30 Days to watch video, and you get to keep the video for 30 days after you watched it. Also, if you want to watch the movies you rented in the past, it will only cost $1.

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Old Feb 19, 2008, 01:53 PM   #86
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Originally Posted by StrongBad View Post
in my very humble (but very correct) opinion, the movie experience (plot, story, dialogue, etc) is lost if you stop the movie and restart it. As a film maker, I'd be PISSED OFF if you stopped my movie and came back 20+ hours later and attempted to follow the story. I bet you are the same people that ask questions in movie theaters ("is that the bad guy?" / "didn't she just leave him?")

I wonder how many people tried to take a several hour break in the middle of some great movies like Memento, The Usual Suspects, Primer, or Fight Club and when they were over, formed the opinion they just watched a bad movies since they weren't able to get 'lost' in it.

Welcome to America. Home of the "I don't have enough time to do my own lawn work, drive without talking on the phone, cook a real dinner, or watch a 2 hour movie". Land of the one hour photo, fast food, and 30 minutes or less.
That's me! How observantly erudite of you, to infer from my selfish unwillingness to put off the more "important" parts of my life to properly view Your Film that I would likewise actively seek to reduce everyone else's viewing pleasure of Your Movie, for, obviously, my aim is to attack in any way possible any and all enjoyment of Your Movie.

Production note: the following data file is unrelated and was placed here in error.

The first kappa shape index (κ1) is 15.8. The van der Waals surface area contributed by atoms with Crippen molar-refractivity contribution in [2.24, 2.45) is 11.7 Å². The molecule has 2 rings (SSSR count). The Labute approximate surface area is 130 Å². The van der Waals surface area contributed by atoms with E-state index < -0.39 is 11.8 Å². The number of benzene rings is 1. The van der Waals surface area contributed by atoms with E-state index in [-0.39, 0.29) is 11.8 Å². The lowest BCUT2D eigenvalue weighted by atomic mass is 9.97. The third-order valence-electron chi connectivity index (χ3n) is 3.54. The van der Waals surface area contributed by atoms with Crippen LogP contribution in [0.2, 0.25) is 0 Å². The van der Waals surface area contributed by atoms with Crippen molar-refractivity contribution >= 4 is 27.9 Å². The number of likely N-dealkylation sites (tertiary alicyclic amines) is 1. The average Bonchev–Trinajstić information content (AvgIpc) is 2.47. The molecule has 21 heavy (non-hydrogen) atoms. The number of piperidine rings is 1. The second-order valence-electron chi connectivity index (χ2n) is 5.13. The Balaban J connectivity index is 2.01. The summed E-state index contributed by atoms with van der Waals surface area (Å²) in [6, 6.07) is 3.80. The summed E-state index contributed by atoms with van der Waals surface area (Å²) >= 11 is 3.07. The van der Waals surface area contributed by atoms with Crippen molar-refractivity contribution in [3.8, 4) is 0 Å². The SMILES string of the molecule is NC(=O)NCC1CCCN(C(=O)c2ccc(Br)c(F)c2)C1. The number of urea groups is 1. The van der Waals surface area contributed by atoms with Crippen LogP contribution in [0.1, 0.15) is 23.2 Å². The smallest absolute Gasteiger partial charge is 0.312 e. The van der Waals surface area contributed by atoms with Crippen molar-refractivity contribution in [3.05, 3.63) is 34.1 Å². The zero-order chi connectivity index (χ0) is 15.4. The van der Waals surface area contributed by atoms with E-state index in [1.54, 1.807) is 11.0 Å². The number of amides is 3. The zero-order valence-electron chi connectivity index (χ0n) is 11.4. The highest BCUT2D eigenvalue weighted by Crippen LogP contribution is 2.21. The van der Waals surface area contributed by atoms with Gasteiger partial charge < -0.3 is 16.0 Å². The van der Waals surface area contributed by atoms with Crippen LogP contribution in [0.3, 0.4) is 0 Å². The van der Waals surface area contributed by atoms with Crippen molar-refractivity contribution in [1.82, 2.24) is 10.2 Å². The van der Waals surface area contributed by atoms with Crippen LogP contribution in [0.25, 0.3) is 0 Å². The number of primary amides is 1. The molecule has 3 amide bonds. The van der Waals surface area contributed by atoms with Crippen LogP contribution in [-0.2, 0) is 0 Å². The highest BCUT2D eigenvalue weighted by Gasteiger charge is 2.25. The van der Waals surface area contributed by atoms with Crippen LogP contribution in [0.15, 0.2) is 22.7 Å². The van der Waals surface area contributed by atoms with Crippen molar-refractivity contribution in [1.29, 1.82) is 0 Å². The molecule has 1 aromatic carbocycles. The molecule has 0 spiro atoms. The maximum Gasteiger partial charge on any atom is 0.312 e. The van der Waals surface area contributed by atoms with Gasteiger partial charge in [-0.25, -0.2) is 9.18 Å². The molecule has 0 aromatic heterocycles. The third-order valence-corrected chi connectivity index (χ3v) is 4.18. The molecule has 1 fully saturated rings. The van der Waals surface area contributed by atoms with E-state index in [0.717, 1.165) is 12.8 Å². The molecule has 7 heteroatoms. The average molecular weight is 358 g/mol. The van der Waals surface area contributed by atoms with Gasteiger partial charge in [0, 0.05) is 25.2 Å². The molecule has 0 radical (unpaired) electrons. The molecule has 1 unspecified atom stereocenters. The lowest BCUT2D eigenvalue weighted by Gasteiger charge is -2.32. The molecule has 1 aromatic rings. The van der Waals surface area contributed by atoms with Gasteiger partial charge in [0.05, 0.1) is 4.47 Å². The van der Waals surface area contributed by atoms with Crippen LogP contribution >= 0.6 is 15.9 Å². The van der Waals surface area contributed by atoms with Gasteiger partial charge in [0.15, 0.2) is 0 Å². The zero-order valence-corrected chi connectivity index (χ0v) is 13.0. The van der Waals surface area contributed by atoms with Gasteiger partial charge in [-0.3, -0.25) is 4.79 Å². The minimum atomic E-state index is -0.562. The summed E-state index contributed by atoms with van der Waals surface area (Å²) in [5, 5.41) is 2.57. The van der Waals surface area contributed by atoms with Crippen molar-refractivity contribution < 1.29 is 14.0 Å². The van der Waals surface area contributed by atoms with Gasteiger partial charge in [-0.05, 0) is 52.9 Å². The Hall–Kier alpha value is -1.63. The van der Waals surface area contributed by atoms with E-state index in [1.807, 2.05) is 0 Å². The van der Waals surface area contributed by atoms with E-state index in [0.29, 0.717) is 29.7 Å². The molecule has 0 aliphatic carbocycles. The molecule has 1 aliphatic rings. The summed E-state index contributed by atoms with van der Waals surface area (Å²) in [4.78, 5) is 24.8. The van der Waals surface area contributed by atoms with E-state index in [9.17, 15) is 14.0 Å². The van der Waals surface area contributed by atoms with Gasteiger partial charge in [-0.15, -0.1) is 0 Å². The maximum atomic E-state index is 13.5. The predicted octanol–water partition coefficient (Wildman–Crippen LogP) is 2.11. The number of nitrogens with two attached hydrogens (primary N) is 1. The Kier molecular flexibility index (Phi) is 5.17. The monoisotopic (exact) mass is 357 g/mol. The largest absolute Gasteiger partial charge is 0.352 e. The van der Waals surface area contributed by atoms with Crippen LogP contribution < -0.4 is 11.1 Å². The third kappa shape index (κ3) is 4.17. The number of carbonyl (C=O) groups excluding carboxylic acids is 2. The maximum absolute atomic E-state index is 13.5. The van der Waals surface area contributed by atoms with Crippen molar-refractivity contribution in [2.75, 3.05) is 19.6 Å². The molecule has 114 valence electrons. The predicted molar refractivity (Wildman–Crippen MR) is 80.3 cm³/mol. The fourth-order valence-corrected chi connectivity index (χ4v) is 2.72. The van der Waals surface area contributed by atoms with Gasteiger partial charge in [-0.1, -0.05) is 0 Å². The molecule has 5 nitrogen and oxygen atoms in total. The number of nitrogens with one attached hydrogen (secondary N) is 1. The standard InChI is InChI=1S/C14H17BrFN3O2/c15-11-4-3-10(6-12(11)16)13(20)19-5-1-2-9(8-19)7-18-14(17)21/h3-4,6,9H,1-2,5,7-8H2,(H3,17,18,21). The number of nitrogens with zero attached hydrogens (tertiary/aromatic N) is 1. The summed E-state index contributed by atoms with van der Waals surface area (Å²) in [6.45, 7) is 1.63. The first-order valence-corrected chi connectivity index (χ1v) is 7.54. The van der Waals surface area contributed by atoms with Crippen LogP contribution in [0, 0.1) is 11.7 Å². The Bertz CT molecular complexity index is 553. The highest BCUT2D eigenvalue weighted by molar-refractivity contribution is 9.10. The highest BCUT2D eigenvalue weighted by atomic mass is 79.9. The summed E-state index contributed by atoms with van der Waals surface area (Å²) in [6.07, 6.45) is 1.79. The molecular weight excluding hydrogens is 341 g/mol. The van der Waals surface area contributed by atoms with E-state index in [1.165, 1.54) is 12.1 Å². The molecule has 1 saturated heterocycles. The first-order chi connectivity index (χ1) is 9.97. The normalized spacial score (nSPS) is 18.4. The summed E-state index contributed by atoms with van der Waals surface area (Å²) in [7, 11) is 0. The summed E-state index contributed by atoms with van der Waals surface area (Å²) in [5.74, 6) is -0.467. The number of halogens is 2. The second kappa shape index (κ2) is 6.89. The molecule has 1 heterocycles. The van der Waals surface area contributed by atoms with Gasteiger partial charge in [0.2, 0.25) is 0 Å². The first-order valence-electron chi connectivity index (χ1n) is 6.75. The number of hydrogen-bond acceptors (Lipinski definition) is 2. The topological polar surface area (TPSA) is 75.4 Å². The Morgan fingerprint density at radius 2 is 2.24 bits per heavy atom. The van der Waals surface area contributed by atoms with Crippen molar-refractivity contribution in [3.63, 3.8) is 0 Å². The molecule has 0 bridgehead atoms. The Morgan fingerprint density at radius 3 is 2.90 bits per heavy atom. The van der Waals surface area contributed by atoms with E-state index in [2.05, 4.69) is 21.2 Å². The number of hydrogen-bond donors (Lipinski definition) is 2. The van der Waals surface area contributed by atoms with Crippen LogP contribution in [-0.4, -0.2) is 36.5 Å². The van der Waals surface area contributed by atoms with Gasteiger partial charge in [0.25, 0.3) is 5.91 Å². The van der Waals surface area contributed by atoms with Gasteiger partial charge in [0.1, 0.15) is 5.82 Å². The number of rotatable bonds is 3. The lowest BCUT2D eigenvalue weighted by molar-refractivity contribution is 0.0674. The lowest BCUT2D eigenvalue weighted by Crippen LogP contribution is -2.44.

I bet you even knew that I trip old ladies in the street and steal candy from babies!

Quote:
I should move to Canada, eh?
Perhaps!

Really, though, if how people watch Your Movie pisses you off so, then perhaps you should consider a career change. IMHO, the viewer has 100% right to control how and when they enjoy your entertainment.

For the record: I do my own lawn work (although at times it shows ), avoid talking on the phone while driving at all costs, enjoy home cooked meals (my wife is the far better cook than I, though, so I don't cook them myself), and haven't been to a one-hour photo in about a decade (I'd much rather spend the time in my "digital darkroom" getting the picture I want than handing it over to some pimply-faced machine operator who doesn't realize that the side of that house is really supposed to be white, not a pale green).

I just value ALL of those things, plus time with my children and a well-paying job, more highly than passively absorbing Your Movie. Which is why they can and will interrupt my viewing of Your Movie. If you feel that is outside your terms of service, by all means please post such on the cover of Your Movie so I can avoid violating your sense of decency!

In the meantime, a movie is a good way to pass a few hours if nothing else is going on. I tend to watch 2-3 movies per week (sometimes more, sometimes less), fitting them into my schedule where I can, because I foolishly enjoy the results of the efforts of file makers such as yourself. That doesn't by any stretch of the imagination mean that it should completely trump any and all other concerns in life while it is playing.
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Old Feb 19, 2008, 01:57 PM   #87
StrongBad
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Originally Posted by quantumbits View Post
I find it ironic that you chose Memento, The Usual Suspects, Primer and Fight Club as your examples. IME, all of these movies begged for a repeat viewing upon the final resolution of the plot. This is precisely the reason why I will not patronize this service until Apple offers at least a 48 hour window.
Rent it, watch it, return it (or let it expire), digest it.

Did your brain like what it just saw? Do you need a repeat view to understand? Buy it.